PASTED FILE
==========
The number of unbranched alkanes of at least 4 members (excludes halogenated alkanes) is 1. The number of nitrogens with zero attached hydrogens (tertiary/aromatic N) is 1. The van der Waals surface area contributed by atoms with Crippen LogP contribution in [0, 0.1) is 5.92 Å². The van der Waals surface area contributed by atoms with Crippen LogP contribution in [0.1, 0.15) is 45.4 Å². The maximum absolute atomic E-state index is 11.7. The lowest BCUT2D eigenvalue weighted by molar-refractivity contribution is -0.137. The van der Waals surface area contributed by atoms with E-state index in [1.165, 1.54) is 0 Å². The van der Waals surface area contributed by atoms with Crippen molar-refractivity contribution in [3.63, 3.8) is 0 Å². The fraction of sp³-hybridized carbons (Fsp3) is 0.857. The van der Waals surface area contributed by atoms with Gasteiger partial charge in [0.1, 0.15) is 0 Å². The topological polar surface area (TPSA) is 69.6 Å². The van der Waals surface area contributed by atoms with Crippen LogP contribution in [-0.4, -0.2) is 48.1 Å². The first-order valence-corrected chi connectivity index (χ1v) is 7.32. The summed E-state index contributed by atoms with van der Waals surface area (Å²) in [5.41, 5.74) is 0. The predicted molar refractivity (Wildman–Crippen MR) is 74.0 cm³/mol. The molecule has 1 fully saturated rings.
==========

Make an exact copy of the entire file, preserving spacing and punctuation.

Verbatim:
The number of unbranched alkanes of at least 4 members (excludes halogenated alkanes) is 1. The number of nitrogens with zero attached hydrogens (tertiary/aromatic N) is 1. The van der Waals surface area contributed by atoms with Crippen LogP contribution in [0, 0.1) is 5.92 Å². The van der Waals surface area contributed by atoms with Crippen LogP contribution in [0.1, 0.15) is 45.4 Å². The maximum absolute atomic E-state index is 11.7. The lowest BCUT2D eigenvalue weighted by molar-refractivity contribution is -0.137. The van der Waals surface area contributed by atoms with E-state index in [1.165, 1.54) is 0 Å². The van der Waals surface area contributed by atoms with Crippen molar-refractivity contribution in [3.63, 3.8) is 0 Å². The fraction of sp³-hybridized carbons (Fsp3) is 0.857. The van der Waals surface area contributed by atoms with Gasteiger partial charge in [0.1, 0.15) is 0 Å². The topological polar surface area (TPSA) is 69.6 Å². The van der Waals surface area contributed by atoms with Crippen LogP contribution in [-0.4, -0.2) is 48.1 Å². The first-order valence-corrected chi connectivity index (χ1v) is 7.32. The summed E-state index contributed by atoms with van der Waals surface area (Å²) in [5.41, 5.74) is 0. The predicted molar refractivity (Wildman–Crippen MR) is 74.0 cm³/mol. The molecule has 1 fully saturated rings.